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The European Parliament Has Voted for Closer Regulation for Virtual Currencies, Like Bitcoin

Virtual currency exchanges to be registered and incorporate customer verification


European Parliament to Back Closer Controls on Virtual Currencies

The fifth and latest update to the EU’s Anti-Money Laundering directive calls for closer regulation of virtual currencies, like Bitcoin (BTC), to prevent them being used for money laundering and terrorism financing.

In a bid to end the anonymity associated with virtual currencies, virtual currency exchange platforms and custodian wallet providers will, like banks, have to apply customer due diligence controls, including customer verification requirement”

— European Parliament Anti-Money Laundering Directive Update 5

The proposal is partly a response to the terrorist attacks of 2015 and 2016 in Paris and Brussels, as well as the Panama Papers leaks.

Virtual Currency Exchanges to Be Registered and Incorporate Customer Verification

The 5th update to the Directive was passed on Thursday, April 19th after it won the support of 574 MEPs (Members of the European Parliament) votes versus 13 against and 60 abstentions. Accordingly, the European Parliament’s Anti-money laundering Directive now requires calls for virtual currency exchanges to be registered, and that they apply customer due diligence controls, including customer verification requirement to their processes.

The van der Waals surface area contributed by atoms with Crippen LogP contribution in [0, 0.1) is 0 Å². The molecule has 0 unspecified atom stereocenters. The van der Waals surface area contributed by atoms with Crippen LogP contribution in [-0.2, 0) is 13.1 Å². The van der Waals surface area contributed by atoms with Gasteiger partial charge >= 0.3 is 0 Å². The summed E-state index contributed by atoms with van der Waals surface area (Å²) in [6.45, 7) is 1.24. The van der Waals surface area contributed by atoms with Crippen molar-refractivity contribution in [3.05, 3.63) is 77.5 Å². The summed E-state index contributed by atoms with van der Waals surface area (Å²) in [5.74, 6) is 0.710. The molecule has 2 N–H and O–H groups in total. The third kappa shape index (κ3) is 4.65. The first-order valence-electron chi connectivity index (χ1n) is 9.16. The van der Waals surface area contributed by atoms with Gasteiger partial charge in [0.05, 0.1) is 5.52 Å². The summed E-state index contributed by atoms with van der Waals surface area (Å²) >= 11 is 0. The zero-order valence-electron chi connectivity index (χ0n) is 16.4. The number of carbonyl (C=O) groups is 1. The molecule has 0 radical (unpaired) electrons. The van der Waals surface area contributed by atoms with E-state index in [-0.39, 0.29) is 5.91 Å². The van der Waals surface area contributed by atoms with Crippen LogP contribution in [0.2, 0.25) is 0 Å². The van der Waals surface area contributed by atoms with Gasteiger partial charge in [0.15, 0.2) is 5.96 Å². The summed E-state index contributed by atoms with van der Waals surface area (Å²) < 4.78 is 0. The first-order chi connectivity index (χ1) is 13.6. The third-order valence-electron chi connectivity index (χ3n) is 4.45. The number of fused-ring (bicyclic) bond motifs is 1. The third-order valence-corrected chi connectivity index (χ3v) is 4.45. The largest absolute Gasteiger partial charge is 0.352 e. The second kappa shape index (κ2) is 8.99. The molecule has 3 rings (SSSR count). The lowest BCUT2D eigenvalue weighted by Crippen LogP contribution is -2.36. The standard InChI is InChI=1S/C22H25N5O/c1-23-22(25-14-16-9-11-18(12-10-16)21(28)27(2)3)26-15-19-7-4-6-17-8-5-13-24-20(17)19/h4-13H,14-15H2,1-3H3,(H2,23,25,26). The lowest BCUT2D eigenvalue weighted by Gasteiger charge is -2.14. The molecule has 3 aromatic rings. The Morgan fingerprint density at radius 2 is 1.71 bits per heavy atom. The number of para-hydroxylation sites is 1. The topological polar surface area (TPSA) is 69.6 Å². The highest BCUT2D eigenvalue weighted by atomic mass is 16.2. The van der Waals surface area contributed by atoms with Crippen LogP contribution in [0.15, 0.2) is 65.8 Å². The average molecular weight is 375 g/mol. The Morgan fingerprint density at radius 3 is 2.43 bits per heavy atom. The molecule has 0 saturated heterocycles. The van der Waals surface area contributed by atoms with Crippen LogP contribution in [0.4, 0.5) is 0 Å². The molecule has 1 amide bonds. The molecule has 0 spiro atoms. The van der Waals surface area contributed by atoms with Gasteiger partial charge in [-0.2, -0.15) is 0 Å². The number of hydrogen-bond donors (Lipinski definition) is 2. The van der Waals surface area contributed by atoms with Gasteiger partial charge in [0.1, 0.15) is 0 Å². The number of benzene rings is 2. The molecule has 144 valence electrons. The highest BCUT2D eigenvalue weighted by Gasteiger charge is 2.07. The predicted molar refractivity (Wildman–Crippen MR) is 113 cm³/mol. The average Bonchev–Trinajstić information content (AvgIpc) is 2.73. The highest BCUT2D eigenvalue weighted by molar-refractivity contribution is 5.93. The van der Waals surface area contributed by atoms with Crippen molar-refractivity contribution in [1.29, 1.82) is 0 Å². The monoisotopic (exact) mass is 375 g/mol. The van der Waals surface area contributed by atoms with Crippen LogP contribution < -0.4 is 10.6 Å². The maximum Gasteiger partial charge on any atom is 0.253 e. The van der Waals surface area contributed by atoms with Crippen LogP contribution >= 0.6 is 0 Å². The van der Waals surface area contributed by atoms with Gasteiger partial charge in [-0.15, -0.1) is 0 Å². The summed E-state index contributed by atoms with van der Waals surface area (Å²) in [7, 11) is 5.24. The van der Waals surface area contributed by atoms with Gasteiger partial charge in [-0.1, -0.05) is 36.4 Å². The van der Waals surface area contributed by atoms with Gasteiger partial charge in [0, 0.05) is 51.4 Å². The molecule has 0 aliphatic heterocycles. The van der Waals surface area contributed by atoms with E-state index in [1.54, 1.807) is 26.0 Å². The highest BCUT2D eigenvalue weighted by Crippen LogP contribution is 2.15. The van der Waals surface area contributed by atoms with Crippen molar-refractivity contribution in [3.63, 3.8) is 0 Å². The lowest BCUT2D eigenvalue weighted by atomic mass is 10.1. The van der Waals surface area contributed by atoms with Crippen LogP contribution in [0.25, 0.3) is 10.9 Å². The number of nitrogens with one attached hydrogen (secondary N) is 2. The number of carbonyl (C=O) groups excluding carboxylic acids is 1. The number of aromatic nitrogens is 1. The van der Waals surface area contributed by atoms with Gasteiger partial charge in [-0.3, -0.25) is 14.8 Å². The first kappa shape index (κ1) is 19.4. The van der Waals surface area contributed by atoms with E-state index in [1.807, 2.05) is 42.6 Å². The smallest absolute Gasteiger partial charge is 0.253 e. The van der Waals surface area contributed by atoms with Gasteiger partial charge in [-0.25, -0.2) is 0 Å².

According to Krišjānis Kariņš, an MEP, “Criminals use anonymity to launder their illicit proceeds or finance terrorism. This legislation helps address the threats to our citizens and the financial sector by allowing greater access to the information about the people behind firms and by tightening rules regulating virtual currencies.”

“Enormous Benefit to Developing Countries”

Judith Sargentini, another MEP, the regulation introduces “tougher measures, widening the duty of financial entities to undertake customer due diligence.” Sargentini also believes that the new rules will bring “enormous benefit to developing countries and their fight against illicit outflows of money which is desperately needed for investment in their own societies.”

The updated directive will come into force three days after its publication in the Official Journal of the European Union.  Member states will then have 18 months to transpose the new rules into national law.

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